Another Zen Temple Favorite

I got to my in-box one morning to discover an email from my pal Paul in Florida with a link to a Google book called “The Book of Miso.” The book had been written in the 1970s, published originally as one of those old timey paper editions, one would have to assume. It was filled with the line drawings popular with cookbooks of that era.

Screen Shot 2014-01-31 at 8.10.03 AM

“You probably already have it but it is new to me,” Paul said. People often mistakenly assume that I have every piece of information on cooking ever published. I do not.

The first part of the book, “What is Miso?” stretched for some 45 pages and included a treatise on soybeans and the world hunger crisis, as well as a large section on “The Miracle of Fermentation.” (I agree.) At page 47 we finally got into the “Getting Started” portion of the second part of the book and the one that most interested me, Cooking with Miso.

Guy lost in wonder at the miracle of fermentation

Guy lost in wonder at the miracle of fermentation

After another dozen pages on “Oriental Cooking Tools” and preliminary preparation techniques, the recipes began. The first one I noticed was “Miso walnuts,” which was under the heading of Toppings. The book suggested it was a favorite of “Zen temple restaurants.” It was a simple affair — toast some walnuts in a little oil, add miso paste, saké, water and honey, and cook down.

I went into the kitchen, got out some walnuts, and got to work. In about 3 minutes, I had made the miso walnuts, which, between the red miso paste I had in the fridge and the honey, came out a beautiful shiny ochre. They tasted as good as they looked — sweet, briny, toasty, slightly bitter. And though I’m sure they would make a delicious topping, I found them wonderfully adequate as a snack on their own, the perfect starter with a cup of saké to a Japanese dinner.

Miso walnuts with saké reflecting the winter sky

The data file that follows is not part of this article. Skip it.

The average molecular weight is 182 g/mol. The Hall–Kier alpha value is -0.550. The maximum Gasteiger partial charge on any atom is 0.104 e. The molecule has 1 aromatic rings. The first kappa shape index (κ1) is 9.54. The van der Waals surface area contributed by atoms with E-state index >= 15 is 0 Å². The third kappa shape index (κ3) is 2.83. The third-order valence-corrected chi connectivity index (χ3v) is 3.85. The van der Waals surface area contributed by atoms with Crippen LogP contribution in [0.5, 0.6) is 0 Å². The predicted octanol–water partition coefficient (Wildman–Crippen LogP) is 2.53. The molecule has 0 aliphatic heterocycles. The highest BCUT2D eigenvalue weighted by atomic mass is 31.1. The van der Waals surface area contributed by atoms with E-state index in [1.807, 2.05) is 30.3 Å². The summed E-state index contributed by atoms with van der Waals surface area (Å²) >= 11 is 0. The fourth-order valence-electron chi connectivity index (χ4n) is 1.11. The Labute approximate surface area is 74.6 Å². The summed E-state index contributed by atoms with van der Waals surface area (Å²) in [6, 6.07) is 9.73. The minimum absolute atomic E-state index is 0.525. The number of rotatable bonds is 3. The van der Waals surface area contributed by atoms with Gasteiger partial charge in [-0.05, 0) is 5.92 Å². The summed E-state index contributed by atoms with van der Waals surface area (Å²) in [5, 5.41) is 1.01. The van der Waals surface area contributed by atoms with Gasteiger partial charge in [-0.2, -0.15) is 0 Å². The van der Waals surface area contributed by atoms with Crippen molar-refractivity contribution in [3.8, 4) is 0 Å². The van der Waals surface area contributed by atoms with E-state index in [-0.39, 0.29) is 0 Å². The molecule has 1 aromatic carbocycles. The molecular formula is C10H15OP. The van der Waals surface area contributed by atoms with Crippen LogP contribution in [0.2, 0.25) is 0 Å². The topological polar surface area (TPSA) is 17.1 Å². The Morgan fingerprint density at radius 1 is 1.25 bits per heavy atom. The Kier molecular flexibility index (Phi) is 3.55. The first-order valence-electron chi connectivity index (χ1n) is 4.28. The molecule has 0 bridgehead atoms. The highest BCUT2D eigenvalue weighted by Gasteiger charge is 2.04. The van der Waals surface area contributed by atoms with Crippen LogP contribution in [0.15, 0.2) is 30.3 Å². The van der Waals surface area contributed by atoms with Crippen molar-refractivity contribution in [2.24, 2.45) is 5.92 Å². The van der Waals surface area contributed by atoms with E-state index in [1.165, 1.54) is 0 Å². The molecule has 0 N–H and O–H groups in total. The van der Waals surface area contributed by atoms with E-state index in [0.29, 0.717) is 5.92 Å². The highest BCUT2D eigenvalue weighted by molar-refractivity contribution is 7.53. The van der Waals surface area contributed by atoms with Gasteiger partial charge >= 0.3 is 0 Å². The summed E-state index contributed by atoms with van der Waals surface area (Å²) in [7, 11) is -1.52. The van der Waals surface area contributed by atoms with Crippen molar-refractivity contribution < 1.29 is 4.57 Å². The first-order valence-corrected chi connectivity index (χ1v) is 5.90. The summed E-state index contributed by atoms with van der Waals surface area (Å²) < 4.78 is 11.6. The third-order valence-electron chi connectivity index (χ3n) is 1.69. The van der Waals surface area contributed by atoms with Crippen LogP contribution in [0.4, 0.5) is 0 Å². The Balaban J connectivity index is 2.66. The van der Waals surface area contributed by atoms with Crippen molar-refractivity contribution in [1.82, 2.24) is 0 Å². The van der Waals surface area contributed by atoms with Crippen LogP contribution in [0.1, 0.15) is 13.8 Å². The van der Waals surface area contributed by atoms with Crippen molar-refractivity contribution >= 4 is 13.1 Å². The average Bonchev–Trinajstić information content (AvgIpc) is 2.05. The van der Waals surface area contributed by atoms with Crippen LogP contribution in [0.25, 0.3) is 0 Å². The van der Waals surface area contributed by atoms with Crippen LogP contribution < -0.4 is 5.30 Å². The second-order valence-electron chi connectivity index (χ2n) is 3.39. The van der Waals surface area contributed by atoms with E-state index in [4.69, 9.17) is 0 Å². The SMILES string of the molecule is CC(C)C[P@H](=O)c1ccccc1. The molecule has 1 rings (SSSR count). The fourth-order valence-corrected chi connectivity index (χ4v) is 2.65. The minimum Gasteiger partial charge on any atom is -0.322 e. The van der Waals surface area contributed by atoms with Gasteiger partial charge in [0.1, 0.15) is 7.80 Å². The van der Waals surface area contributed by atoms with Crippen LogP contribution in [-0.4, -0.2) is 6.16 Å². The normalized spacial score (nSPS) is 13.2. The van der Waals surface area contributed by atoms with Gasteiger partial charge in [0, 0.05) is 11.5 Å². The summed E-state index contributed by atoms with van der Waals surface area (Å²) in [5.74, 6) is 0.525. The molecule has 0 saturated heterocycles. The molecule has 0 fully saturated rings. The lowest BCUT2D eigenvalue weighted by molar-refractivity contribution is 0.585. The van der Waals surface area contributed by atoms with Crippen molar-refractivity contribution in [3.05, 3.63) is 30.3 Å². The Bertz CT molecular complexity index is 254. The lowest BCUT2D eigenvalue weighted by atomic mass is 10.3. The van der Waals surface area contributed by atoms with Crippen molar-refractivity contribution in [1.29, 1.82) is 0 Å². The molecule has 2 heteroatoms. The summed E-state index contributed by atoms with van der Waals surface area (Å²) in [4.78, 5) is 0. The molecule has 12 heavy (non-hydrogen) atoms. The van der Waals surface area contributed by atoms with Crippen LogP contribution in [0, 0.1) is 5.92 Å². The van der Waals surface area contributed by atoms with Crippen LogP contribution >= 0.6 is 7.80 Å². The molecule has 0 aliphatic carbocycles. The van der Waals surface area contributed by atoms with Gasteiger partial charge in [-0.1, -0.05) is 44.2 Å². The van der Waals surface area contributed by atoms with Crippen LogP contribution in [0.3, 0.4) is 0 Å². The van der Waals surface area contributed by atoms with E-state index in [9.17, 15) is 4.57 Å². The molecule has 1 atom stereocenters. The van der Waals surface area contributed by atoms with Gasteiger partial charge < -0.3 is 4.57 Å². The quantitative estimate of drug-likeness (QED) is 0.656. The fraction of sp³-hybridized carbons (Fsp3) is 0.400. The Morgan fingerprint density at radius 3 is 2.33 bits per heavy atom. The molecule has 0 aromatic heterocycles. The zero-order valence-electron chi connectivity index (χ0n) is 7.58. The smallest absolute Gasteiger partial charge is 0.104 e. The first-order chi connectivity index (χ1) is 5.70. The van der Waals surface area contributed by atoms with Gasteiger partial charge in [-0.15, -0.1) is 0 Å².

Miso walnuts with saké reflecting the winter sky

Further perusing led to other promising recipes like pumpkin miso soup, apple and onion curry with deep fried tofu and miso (!), mushroom casserole with miso, even desserts — and such surprisingly contemporary-sounding dishes as grilled cheese with miso garlic bread and lemon-mustard miso dressing (suddenly Nobu didn’t seem so groundbreaking anymore.)

The third and last part of the book was dedicated to the Preparation of Miso, and gave detailed instructions on how to make miso at home that included charts, sketches of the tools you would need, and mathematical formulas. I steered clear of that section.

Miso regions, just in case you were curious

Miso regions, just in case you were curious

Here, then, is my version of the “Book of Miso” miso walnuts. I use less miso for a subtler taste — after all, it’s not the 1970s anymore.

And if you’d like to check out the book yourself, here’s the link.

Enjoy!

*    *    *

Miso walnuts
serves 4 as a snack/appetizer

1 cup walnuts
1 tbsp. grapeseed oil
1 tbsp. water
1 tbsp. saké or mirin
1 tbsp. miso paste
1 tbsp. honey

Place the oil in a skillet over medium heat. Add the walnuts and toast for a minute or two, shaking pan frequently.

Add remaining ingredients. Cook, stirring or tossing, for another couple minutes, until liquid has good away and walnuts are appearing glazed and somewhat dry.

Remove from heat and serve.

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7 Comments (+add yours?)

  1. Dragnfli
    Feb 14, 2014 @ 03:42:43

    I shall ad this to my ” that sounds yummy, must try one day” list. You know the one, where there are too many recipes and too little time… It really does sound good though.

    Reply

  2. linnetmoss
    Feb 14, 2014 @ 13:59:41

    I have this book too;) Yummy.

    Reply

  3. pal-O
    Feb 15, 2014 @ 21:07:17

    Experimenting with the baked cauliflower & miso tonight and taking me chances in unknown waters, I’m going in . . . wish me luck! pal-O

    Reply

  4. Michelle
    Feb 17, 2014 @ 01:20:20

    Funny! But, really, that sounds like one of the better cookbooks to come out of the Seventies. Those nuts sound delicious. I am going to have to try them.

    Reply

  5. Jessamine in PDX
    Feb 17, 2014 @ 02:37:24

    Those look like a tasty little bar snack! The apple and onion curry also sounds intriguing.

    Reply

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